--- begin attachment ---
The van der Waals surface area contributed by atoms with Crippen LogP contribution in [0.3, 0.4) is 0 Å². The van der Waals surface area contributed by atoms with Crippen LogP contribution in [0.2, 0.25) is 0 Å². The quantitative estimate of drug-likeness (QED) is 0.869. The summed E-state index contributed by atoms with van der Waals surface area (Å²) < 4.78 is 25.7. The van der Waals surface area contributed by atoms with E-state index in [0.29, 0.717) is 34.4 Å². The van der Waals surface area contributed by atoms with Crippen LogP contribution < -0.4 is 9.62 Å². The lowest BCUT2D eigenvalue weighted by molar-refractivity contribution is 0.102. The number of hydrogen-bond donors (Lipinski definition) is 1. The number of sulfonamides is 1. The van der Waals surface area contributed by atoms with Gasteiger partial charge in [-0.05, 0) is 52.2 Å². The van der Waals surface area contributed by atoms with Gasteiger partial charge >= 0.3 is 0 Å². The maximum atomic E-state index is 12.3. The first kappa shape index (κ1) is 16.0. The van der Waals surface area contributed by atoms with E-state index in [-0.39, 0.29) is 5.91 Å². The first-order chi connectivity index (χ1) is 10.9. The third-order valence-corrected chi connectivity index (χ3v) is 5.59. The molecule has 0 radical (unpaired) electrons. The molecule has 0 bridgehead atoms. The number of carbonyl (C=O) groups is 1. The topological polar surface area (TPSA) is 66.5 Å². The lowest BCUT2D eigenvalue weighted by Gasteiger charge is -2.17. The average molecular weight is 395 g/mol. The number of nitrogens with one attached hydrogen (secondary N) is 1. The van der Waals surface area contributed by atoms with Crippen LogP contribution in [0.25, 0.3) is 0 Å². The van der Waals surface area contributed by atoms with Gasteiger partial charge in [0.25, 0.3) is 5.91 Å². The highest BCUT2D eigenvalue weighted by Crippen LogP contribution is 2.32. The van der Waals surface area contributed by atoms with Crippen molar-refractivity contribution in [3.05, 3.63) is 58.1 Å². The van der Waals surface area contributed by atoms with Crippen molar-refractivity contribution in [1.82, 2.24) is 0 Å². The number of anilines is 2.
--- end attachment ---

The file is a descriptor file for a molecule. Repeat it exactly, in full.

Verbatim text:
The van der Waals surface area contributed by atoms with Crippen LogP contribution in [0.3, 0.4) is 0 Å². The van der Waals surface area contributed by atoms with Crippen LogP contribution in [0.2, 0.25) is 0 Å². The quantitative estimate of drug-likeness (QED) is 0.869. The summed E-state index contributed by atoms with van der Waals surface area (Å²) < 4.78 is 25.7. The van der Waals surface area contributed by atoms with E-state index in [0.29, 0.717) is 34.4 Å². The van der Waals surface area contributed by atoms with Crippen LogP contribution < -0.4 is 9.62 Å². The lowest BCUT2D eigenvalue weighted by molar-refractivity contribution is 0.102. The number of hydrogen-bond donors (Lipinski definition) is 1. The number of sulfonamides is 1. The van der Waals surface area contributed by atoms with Gasteiger partial charge in [-0.05, 0) is 52.2 Å². The van der Waals surface area contributed by atoms with Gasteiger partial charge >= 0.3 is 0 Å². The maximum atomic E-state index is 12.3. The first kappa shape index (κ1) is 16.0. The van der Waals surface area contributed by atoms with E-state index in [-0.39, 0.29) is 5.91 Å². The first-order chi connectivity index (χ1) is 10.9. The third-order valence-corrected chi connectivity index (χ3v) is 5.59. The molecule has 0 radical (unpaired) electrons. The molecule has 0 bridgehead atoms. The number of carbonyl (C=O) groups is 1. The topological polar surface area (TPSA) is 66.5 Å². The lowest BCUT2D eigenvalue weighted by Gasteiger charge is -2.17. The average molecular weight is 395 g/mol. The number of nitrogens with one attached hydrogen (secondary N) is 1. The van der Waals surface area contributed by atoms with Crippen LogP contribution in [0.25, 0.3) is 0 Å². The van der Waals surface area contributed by atoms with Gasteiger partial charge in [0.25, 0.3) is 5.91 Å². The highest BCUT2D eigenvalue weighted by Crippen LogP contribution is 2.32. The van der Waals surface area contributed by atoms with Crippen molar-refractivity contribution in [3.05, 3.63) is 58.1 Å². The van der Waals surface area contributed by atoms with Crippen molar-refractivity contribution in [1.82, 2.24) is 0 Å². The number of anilines is 2.